Mumbai, Jan. 12: Sebi today blew the lid off another demat deception, this time digging out 45,000 spurious accounts used to corner shares in IDFC’s initial public offer.
Revelations about the new instance of IPO skullduggery have overshadowed even the Yes Bank scandal, which threw up 6300 multiple accounts in depositories.
The central character this time, too, is Roopalben Panchal, whose shenanigans in the Yes Bank allotment scam exposed just how easily IPO regulations could be subverted.
Registrar to the IDFC offer, Karvy Computer Shares, lead managers Kotak Mahindra Capital and DSP Merrill Lynch, and SBI Capital Markets now face a Sebi probe. Alarmed at the way intermediaries connived with rogue investors, the market regulator has urged the Reserve Bank of India to examine the role of Bharat Overseas Bank, HDFC Bank, Indian Overseas Bank, ING Vysya Bank and Vijaya Bank in opening accounts of these benami entities and, even funding, their share purchases.
The lash could be the hardest on Karvy Computer Shares (Karvy-RTI), suspected to have opened 95 per cent of the 42,056 multiple demat accounts for IDFC shares.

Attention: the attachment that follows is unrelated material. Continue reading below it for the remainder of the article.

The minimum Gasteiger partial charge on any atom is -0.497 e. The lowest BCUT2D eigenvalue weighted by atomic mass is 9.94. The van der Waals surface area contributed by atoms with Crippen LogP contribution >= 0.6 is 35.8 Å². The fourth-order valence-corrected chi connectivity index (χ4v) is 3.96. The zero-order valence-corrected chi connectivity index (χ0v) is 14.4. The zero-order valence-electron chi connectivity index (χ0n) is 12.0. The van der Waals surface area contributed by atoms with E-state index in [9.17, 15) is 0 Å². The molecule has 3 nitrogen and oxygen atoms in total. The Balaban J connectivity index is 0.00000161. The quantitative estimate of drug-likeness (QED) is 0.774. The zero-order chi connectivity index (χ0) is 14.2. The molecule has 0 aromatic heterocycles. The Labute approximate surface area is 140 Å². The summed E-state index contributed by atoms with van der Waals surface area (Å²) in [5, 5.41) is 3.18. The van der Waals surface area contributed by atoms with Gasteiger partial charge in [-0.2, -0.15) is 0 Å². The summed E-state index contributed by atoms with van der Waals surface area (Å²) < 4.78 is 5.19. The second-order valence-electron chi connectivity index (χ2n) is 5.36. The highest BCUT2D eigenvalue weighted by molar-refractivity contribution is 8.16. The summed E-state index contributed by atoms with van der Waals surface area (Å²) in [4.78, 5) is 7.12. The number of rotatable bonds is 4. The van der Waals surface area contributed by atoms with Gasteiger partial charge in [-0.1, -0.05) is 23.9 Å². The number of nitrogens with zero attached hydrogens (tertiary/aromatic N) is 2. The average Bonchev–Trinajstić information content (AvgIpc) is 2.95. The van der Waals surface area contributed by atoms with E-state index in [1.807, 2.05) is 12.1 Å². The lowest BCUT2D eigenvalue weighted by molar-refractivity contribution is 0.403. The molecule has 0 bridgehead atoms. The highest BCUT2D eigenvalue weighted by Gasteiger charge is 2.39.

Sebi believes 14,807 of these can be traced to Roopalben Panchal, who, along with Sugandh Estates, Purshottam Budhwani and Manojdev Seksaria, were among the 35 entities banished from bourses today.
The IDFC offer was open for a week from July 15. Once the process was over, Sebi’s surveillance department asked CDSL and NSDL to furnish data on large off-market deals in its shares from July 22 to August 15.
CDSL’s data showed Panchal receiving 39,43,184 shares from 14,807 dematerialised accounts in off-market transactions on August 11. Purshottam Ghanshyam Budhwani got 2,98,412 shares from 1122 dematerialised accounts in a similar way on August 8 ' prior to IDFC’s listing on August 12. According to Sebi, all 14,807 demat accounts of Panchal are tied to Bharat Overseas Bank and Karvy-DP. These were opened with Karvy on July 15-16.
Sugandh Estates received 27,08,944 shares from 10,181 dematerialised accounts on August 8. It transferred most of these to entities which, in turn, offloaded them in off-market deals or on bourses. According to the market regulator, the problem is not with the allotment process, which has, by and large, been “stable and secure”.
“It is in the way in which banks and depository participants connive with the key operators in “derailing the tried and tested process of fair and transparent allotment of shares in initial public offers,” the statement put out by Sebi this evening said.